Invasive alien plants in the family Cactaceae are some of the world's most problematic agricultural and environmental weeds. There are 57 invasive species recorded as problematic in at least 15 countries (Novoa et al. 2015), with the majority in Australia (39 species), South African (35 species), and Spain (24 species) (Kaplan et al. 2017). There have been successful collaborations between some of these countries to fight mutually damaging invasive alien Cactaceae (Novoa et al. 2019). The International Organisation for Biological Control Global Cactus Working Group (IOBC GCWG) was established in 2015 to improve the control of invasive Cactaceae internationally by creating a platform where the stakeholders from different countries can collaborate (Novoa et al. 2019). One of the main objectives of the group is to promote the use of biological control as a safe and effective method of managing cactus invasions (Paterson et al. 2011). Another aspect that the group is interested in is the biological control of cactus pest within the indigenous range of the Cactaceae, or where cactus crops are grown.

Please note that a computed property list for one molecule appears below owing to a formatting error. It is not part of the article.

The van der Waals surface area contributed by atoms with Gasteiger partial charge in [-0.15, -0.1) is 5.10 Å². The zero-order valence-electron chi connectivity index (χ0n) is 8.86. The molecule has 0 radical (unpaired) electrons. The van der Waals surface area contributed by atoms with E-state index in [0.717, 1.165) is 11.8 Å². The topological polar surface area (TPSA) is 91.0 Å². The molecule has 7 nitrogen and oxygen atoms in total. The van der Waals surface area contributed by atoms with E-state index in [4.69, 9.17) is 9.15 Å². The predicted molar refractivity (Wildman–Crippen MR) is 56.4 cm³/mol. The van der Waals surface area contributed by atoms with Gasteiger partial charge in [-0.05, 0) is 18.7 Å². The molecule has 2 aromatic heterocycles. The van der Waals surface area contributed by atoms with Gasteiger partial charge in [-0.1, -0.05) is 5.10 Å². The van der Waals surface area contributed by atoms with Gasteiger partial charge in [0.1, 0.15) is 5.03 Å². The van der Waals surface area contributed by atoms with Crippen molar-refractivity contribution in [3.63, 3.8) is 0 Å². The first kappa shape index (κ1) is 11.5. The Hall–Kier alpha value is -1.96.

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Kaplan et al. 2017. Bothalia 47:119-130
Novoa et al. 2015. Invasive Plant Science and Management 8: 307-316
Novoa et al. 2019. Plants MDPI 8: 421
Paterson et al. 2011. African Entomology 19: 230-246
Last Modified: Tue, 08 Feb 2022 10:16:57 SAST